Another of her students said, “We were working on my sound, and there was this one note I played, and Miss DeLay stopped me and said, ‘Now that is a beautiful sound’” (Mindset). Here, it is evident that Miss DeLay did not spare a moment where she could appreciate her student’s efforts and actively pointed out areas that would make them feel amazing. Hearing this, the student further said, “Wow! If I can do it here, I can do it everywhere!” It was a practice session where the student was led to believe that they can partake in an actual performance just as well as they did here, and that is phenomenal.

Marva Collins, an inner-city grade school teacher often had to deal with some rowdy-natured students. They would be difficult at the start, but as time passed they garnered the ability to participate in critical thinking sessions along with the class. One of those students, Gary, wrote in a class assignment, “Somnus, the god of sleep, please awaken us. While we sleep, ignorance takes over the world…Take your spell off us. We don’t have much time before ignorance makes a coup d’état of the world” (Mindset). Gary was a student who had even said, “I’m not gonna do any damn work.” Gary went from being a typical adolescent teen to someone who could reference Greek mythology in his writings. It was Mrs. Collins’s stubbornness to give up on Gary that resulted in this. She once told Gary, “If you don’t want to participate, go to the telephone and tell your mother, ‘Mother, in this school we have to learn, and Mrs. Collins says I can’t fool around, so will you please pick me up’” (Mindset). By placing the responsibility for his own learning in his hands, the teacher encouraged the student to grow.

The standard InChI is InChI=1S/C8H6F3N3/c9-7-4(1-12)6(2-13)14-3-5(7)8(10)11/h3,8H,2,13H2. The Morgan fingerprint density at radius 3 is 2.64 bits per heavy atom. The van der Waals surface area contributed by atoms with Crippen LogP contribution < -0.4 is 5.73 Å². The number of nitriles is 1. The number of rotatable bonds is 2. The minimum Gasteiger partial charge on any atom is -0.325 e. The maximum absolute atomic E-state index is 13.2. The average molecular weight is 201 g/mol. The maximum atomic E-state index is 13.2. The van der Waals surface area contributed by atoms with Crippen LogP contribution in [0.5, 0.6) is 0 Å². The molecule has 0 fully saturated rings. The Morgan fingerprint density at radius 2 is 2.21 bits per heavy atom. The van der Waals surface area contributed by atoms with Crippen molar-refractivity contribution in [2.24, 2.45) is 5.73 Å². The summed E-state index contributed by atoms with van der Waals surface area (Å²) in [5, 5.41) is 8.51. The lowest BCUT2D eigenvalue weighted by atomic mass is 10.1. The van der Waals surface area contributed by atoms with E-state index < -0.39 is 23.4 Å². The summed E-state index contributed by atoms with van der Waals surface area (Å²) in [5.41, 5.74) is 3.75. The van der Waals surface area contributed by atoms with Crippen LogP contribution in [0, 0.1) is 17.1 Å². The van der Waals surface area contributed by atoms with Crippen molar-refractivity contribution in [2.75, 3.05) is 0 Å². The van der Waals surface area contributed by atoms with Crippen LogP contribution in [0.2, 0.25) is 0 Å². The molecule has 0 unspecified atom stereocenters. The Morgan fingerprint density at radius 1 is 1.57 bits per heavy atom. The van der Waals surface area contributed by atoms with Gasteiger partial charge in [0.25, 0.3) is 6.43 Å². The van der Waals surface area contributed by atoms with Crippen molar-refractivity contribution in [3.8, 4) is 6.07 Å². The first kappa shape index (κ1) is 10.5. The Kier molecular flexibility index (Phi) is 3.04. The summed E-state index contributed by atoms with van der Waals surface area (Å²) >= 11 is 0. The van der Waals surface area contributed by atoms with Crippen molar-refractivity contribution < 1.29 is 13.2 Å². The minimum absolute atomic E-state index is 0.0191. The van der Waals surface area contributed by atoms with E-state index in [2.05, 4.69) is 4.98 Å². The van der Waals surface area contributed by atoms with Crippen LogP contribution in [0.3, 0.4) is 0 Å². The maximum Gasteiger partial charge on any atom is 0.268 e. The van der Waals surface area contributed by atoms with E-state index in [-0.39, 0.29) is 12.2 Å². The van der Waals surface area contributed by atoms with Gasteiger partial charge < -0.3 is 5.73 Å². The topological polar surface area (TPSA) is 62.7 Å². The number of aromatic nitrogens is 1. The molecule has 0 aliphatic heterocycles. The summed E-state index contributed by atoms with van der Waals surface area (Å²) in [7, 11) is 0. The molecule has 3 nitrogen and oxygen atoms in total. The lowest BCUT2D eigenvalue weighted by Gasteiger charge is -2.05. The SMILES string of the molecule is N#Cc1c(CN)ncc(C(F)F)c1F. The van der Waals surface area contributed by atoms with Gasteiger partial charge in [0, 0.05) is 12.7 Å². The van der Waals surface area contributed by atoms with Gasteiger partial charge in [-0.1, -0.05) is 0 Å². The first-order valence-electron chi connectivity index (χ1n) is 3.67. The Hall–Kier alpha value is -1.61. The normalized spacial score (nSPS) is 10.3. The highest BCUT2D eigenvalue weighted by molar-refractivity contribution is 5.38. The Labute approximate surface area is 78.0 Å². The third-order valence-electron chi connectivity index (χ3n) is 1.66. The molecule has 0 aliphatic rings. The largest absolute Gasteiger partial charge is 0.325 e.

The above examples all show a growth-mindset being applied, but what happens when the fixed-mindset is used? Ivan Galamian, a colleague and mentor of Miss DeLay, would say, “Oh, he has no ear. Don’t waste your time” (Mindset). From the readings, it is clear that Galamian possessed a fixed-mindset. Any student who would hear such a remark will undoubtedly develop insecurities and hatred for playing the violin and eventually lose their interest in the field.